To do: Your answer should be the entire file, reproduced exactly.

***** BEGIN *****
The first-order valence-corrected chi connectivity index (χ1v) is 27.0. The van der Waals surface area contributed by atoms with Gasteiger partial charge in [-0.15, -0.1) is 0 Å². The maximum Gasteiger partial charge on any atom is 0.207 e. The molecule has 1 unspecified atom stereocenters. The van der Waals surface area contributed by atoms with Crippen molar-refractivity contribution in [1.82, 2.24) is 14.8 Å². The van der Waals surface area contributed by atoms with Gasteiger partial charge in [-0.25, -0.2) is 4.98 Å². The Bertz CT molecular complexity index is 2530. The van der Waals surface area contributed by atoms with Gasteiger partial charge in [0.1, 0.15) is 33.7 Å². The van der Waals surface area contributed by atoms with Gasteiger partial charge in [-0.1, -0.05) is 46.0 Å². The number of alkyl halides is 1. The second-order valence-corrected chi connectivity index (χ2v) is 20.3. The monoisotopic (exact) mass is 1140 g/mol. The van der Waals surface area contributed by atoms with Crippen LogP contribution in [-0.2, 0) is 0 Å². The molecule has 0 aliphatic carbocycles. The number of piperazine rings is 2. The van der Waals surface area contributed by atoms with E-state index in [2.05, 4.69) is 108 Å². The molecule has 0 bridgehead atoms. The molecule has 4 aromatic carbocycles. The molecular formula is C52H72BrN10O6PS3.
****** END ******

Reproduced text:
The first-order valence-corrected chi connectivity index (χ1v) is 27.0. The van der Waals surface area contributed by atoms with Gasteiger partial charge in [-0.15, -0.1) is 0 Å². The maximum Gasteiger partial charge on any atom is 0.207 e. The molecule has 1 unspecified atom stereocenters. The van der Waals surface area contributed by atoms with Crippen molar-refractivity contribution in [1.82, 2.24) is 14.8 Å². The van der Waals surface area contributed by atoms with Gasteiger partial charge in [-0.25, -0.2) is 4.98 Å². The Bertz CT molecular complexity index is 2530. The van der Waals surface area contributed by atoms with Gasteiger partial charge in [0.1, 0.15) is 33.7 Å². The van der Waals surface area contributed by atoms with Gasteiger partial charge in [-0.1, -0.05) is 46.0 Å². The number of alkyl halides is 1. The second-order valence-corrected chi connectivity index (χ2v) is 20.3. The monoisotopic (exact) mass is 1140 g/mol. The van der Waals surface area contributed by atoms with Crippen LogP contribution in [-0.2, 0) is 0 Å². The molecule has 0 aliphatic carbocycles. The number of piperazine rings is 2. The van der Waals surface area contributed by atoms with E-state index in [2.05, 4.69) is 108 Å². The molecule has 0 bridgehead atoms. The molecule has 4 aromatic carbocycles. The molecular formula is C52H72BrN10O6PS3.